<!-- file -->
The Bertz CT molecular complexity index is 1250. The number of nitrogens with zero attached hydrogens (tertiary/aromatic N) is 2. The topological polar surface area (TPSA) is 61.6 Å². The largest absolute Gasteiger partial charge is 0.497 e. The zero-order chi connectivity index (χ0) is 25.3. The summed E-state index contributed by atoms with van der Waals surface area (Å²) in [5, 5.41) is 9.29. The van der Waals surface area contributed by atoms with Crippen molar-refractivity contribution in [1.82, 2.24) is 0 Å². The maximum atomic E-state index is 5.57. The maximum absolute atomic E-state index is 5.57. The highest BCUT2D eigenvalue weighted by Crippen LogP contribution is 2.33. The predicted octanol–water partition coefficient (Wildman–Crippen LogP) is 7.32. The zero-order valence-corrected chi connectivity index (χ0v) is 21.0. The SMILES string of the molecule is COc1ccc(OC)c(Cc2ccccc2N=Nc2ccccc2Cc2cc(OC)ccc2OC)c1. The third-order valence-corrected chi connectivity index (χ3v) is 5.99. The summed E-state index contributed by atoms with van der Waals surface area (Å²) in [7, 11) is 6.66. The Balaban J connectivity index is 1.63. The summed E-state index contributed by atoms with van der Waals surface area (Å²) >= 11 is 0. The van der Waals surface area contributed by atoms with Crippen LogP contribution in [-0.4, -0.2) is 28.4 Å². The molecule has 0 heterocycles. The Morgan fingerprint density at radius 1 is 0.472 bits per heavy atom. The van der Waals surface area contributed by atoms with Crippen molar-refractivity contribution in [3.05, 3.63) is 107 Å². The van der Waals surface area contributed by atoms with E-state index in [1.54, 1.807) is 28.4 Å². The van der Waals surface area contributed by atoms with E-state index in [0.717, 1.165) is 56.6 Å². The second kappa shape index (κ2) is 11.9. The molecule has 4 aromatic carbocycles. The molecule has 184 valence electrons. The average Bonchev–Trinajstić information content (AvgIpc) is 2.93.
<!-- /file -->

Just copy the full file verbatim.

The Bertz CT molecular complexity index is 1250. The number of nitrogens with zero attached hydrogens (tertiary/aromatic N) is 2. The topological polar surface area (TPSA) is 61.6 Å². The largest absolute Gasteiger partial charge is 0.497 e. The zero-order chi connectivity index (χ0) is 25.3. The summed E-state index contributed by atoms with van der Waals surface area (Å²) in [5, 5.41) is 9.29. The van der Waals surface area contributed by atoms with Crippen molar-refractivity contribution in [1.82, 2.24) is 0 Å². The maximum atomic E-state index is 5.57. The maximum absolute atomic E-state index is 5.57. The highest BCUT2D eigenvalue weighted by Crippen LogP contribution is 2.33. The predicted octanol–water partition coefficient (Wildman–Crippen LogP) is 7.32. The zero-order valence-corrected chi connectivity index (χ0v) is 21.0. The SMILES string of the molecule is COc1ccc(OC)c(Cc2ccccc2N=Nc2ccccc2Cc2cc(OC)ccc2OC)c1. The third-order valence-corrected chi connectivity index (χ3v) is 5.99. The summed E-state index contributed by atoms with van der Waals surface area (Å²) in [7, 11) is 6.66. The Balaban J connectivity index is 1.63. The summed E-state index contributed by atoms with van der Waals surface area (Å²) >= 11 is 0. The van der Waals surface area contributed by atoms with Crippen LogP contribution in [-0.4, -0.2) is 28.4 Å². The molecule has 0 heterocycles. The Morgan fingerprint density at radius 1 is 0.472 bits per heavy atom. The van der Waals surface area contributed by atoms with Crippen molar-refractivity contribution in [3.05, 3.63) is 107 Å². The van der Waals surface area contributed by atoms with E-state index in [1.54, 1.807) is 28.4 Å². The van der Waals surface area contributed by atoms with E-state index in [0.717, 1.165) is 56.6 Å². The second kappa shape index (κ2) is 11.9. The molecule has 4 aromatic carbocycles. The molecule has 184 valence electrons. The average Bonchev–Trinajstić information content (AvgIpc) is 2.93.